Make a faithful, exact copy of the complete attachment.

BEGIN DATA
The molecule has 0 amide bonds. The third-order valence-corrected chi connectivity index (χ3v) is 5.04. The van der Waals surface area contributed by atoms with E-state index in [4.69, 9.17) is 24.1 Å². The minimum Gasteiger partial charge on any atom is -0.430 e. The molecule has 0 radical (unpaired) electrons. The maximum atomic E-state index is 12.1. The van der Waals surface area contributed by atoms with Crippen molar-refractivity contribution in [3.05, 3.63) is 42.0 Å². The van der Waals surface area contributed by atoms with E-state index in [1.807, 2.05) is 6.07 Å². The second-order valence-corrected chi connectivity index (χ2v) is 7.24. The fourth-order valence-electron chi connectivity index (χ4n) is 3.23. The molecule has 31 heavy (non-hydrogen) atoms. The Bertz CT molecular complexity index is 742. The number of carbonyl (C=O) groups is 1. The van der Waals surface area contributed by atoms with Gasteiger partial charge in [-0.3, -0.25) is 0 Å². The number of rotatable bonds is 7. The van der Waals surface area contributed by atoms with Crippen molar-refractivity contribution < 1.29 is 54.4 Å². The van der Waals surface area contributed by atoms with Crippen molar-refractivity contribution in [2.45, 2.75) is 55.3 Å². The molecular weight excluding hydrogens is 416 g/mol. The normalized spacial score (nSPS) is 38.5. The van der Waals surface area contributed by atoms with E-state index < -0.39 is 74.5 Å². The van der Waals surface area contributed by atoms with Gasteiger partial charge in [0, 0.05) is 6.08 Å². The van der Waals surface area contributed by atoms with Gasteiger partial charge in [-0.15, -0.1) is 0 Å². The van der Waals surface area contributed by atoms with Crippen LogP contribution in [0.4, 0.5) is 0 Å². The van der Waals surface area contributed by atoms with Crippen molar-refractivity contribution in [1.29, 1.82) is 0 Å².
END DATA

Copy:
The molecule has 0 amide bonds. The third-order valence-corrected chi connectivity index (χ3v) is 5.04. The van der Waals surface area contributed by atoms with E-state index in [4.69, 9.17) is 24.1 Å². The minimum Gasteiger partial charge on any atom is -0.430 e. The molecule has 0 radical (unpaired) electrons. The maximum atomic E-state index is 12.1. The van der Waals surface area contributed by atoms with Crippen molar-refractivity contribution in [3.05, 3.63) is 42.0 Å². The van der Waals surface area contributed by atoms with E-state index in [1.807, 2.05) is 6.07 Å². The second-order valence-corrected chi connectivity index (χ2v) is 7.24. The fourth-order valence-electron chi connectivity index (χ4n) is 3.23. The molecule has 31 heavy (non-hydrogen) atoms. The Bertz CT molecular complexity index is 742. The number of carbonyl (C=O) groups is 1. The van der Waals surface area contributed by atoms with Gasteiger partial charge in [-0.3, -0.25) is 0 Å². The number of rotatable bonds is 7. The van der Waals surface area contributed by atoms with Crippen molar-refractivity contribution < 1.29 is 54.4 Å². The van der Waals surface area contributed by atoms with Crippen molar-refractivity contribution in [2.45, 2.75) is 55.3 Å². The molecular weight excluding hydrogens is 416 g/mol. The normalized spacial score (nSPS) is 38.5. The van der Waals surface area contributed by atoms with E-state index < -0.39 is 74.5 Å². The van der Waals surface area contributed by atoms with Gasteiger partial charge in [0, 0.05) is 6.08 Å². The van der Waals surface area contributed by atoms with Gasteiger partial charge in [-0.15, -0.1) is 0 Å². The van der Waals surface area contributed by atoms with Crippen LogP contribution in [0.4, 0.5) is 0 Å². The van der Waals surface area contributed by atoms with Crippen molar-refractivity contribution in [1.29, 1.82) is 0 Å².